Audax UK (AUK), the country’s premier long distance cycling club, want to shake off their “old fashioned” image and attract new members keen to test themselves on rides up to 1,400km long.
The club are planning to launch a new website, among other measures, to attract more riders. They also want to increase the number and quality of 600km-plus events put on annually.
The exploding popularity of sportives could offer AUK thousands of keen entrants eager to test themselves over longer distances, and for a fraction of the costs associated with commercially organised mass participation events.
AUK’s south east regional events organiser, Paul Stewart, told BikeRadar: “It’s almost true to say the sportive boom has really passed us by. We definitely want to see Audax grow, and there’s been a certain amount of discussion on how to take things forward. Most sportive riders have never heard of Audax, it’s as simple as that.
“AUK have a slightly old fashioned image – mudguards and map reading. We have lots of guys riding titanium and carbon, and equally a large chunk of us use GPS – I’ve used GPS for 10 years.”
Stewart said plans are afoot to revamp the website and improve the volunteer-led organisation’s ability to market and promote rides.
“Events tend to be put on by the committed few,” he said. “One of the things the AUK are going to be working on really hard over the next year or so is to look at things like revamping our website and giving Audax UK much more of a modern image [that would] make it easier to market events and support organisers to put events on.”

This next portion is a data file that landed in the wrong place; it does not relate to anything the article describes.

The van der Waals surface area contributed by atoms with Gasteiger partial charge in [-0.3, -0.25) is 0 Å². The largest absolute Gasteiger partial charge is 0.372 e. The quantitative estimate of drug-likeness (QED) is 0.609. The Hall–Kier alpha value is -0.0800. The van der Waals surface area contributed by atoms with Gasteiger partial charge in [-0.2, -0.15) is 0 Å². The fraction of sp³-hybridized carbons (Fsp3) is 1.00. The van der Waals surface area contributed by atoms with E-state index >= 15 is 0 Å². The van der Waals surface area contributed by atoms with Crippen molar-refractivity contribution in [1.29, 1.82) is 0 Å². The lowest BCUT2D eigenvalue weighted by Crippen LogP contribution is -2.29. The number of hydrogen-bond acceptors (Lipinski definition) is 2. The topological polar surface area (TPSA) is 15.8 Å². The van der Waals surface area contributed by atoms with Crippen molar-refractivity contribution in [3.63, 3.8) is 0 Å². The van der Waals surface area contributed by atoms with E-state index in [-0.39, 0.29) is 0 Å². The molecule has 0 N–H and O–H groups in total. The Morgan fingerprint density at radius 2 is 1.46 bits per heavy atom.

Two events this year will provide useful test beds for the club’s plans. In July they’ll be tying in with the Orbital Cycling Festival to put on a 200km through-the-night ride dubbed the Lezyne Look Mum No Sleep – a reference to fashionable London cycling café Look Mum No Hands, who will host the start.
And in August the club hold their mammoth 1,400km London-Edinburgh-London, put on every four years. Stewart said the club had dedicated a team to their preparation, to increase the professionalism of the organisation.
“I think this is quite new – it’s new for all of us,” Stewart said. “It is going to be an interesting experience to see whether there’s room for new types of event organisers to start running events that we would recognise as Audaxes.”
Audax routes aren’t marked and entrants are expected to find their own way between control points, where they check in to ensure the distance is completed. The old maximum-speed rule is still in place but is not always enforced. Pit stops are usually at roadside cafés, not manned feed stations. Rides are non-competitve and the aim is simply to complete the course.
Stewart explained the appeal: “What you find as you get into them more is that you can ride further and faster than you could ever imagine riding before. It’s incredibly empowering and, to a certain extent, a little bit addictive.”
According to an Audax strategic plan published last year, event participation dipped slightly in 2012, to 20,500. The club aim to boost participation by 1,500 riders in the next two years.